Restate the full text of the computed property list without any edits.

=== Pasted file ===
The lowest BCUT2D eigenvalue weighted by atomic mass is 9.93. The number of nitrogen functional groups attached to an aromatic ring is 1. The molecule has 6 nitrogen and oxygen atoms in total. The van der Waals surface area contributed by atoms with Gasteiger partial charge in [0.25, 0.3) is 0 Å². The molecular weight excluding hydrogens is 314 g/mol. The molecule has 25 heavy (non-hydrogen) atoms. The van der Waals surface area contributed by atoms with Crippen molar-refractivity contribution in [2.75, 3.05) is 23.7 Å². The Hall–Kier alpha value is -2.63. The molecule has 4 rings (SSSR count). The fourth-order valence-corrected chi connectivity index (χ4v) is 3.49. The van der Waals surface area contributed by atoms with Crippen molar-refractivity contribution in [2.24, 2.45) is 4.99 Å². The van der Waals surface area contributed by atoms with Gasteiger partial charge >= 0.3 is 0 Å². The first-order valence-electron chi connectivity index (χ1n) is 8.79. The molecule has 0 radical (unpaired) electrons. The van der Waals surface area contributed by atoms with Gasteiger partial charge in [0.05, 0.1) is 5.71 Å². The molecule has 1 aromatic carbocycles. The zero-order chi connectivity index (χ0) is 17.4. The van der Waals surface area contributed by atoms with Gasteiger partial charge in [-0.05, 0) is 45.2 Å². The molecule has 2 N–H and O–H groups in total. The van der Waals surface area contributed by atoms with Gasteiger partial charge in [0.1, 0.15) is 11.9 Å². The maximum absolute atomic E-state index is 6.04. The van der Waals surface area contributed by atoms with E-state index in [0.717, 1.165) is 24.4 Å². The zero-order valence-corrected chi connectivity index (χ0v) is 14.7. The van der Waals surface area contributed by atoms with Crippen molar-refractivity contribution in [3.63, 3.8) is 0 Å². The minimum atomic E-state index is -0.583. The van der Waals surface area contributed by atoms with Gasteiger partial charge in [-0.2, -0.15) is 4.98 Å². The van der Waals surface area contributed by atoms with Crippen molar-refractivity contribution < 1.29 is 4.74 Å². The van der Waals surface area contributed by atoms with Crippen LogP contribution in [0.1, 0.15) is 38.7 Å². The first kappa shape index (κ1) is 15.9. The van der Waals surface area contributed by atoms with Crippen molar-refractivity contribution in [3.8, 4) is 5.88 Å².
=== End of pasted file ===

The lowest BCUT2D eigenvalue weighted by atomic mass is 9.93. The number of nitrogen functional groups attached to an aromatic ring is 1. The molecule has 6 nitrogen and oxygen atoms in total. The van der Waals surface area contributed by atoms with Gasteiger partial charge in [0.25, 0.3) is 0 Å². The molecular weight excluding hydrogens is 314 g/mol. The molecule has 25 heavy (non-hydrogen) atoms. The van der Waals surface area contributed by atoms with Crippen molar-refractivity contribution in [2.75, 3.05) is 23.7 Å². The Hall–Kier alpha value is -2.63. The molecule has 4 rings (SSSR count). The fourth-order valence-corrected chi connectivity index (χ4v) is 3.49. The van der Waals surface area contributed by atoms with Crippen molar-refractivity contribution in [2.24, 2.45) is 4.99 Å². The van der Waals surface area contributed by atoms with Gasteiger partial charge >= 0.3 is 0 Å². The first-order valence-electron chi connectivity index (χ1n) is 8.79. The molecule has 0 radical (unpaired) electrons. The van der Waals surface area contributed by atoms with Gasteiger partial charge in [0.05, 0.1) is 5.71 Å². The molecule has 1 aromatic carbocycles. The zero-order chi connectivity index (χ0) is 17.4. The van der Waals surface area contributed by atoms with Gasteiger partial charge in [-0.05, 0) is 45.2 Å². The molecule has 2 N–H and O–H groups in total. The van der Waals surface area contributed by atoms with Gasteiger partial charge in [0.1, 0.15) is 11.9 Å². The maximum absolute atomic E-state index is 6.04. The van der Waals surface area contributed by atoms with E-state index in [0.717, 1.165) is 24.4 Å². The zero-order valence-corrected chi connectivity index (χ0v) is 14.7. The van der Waals surface area contributed by atoms with Crippen molar-refractivity contribution in [3.63, 3.8) is 0 Å². The minimum atomic E-state index is -0.583. The van der Waals surface area contributed by atoms with Gasteiger partial charge in [-0.2, -0.15) is 4.98 Å². The van der Waals surface area contributed by atoms with Crippen molar-refractivity contribution < 1.29 is 4.74 Å². The van der Waals surface area contributed by atoms with Crippen LogP contribution in [0.1, 0.15) is 38.7 Å². The first kappa shape index (κ1) is 15.9. The van der Waals surface area contributed by atoms with Crippen molar-refractivity contribution in [3.8, 4) is 5.88 Å².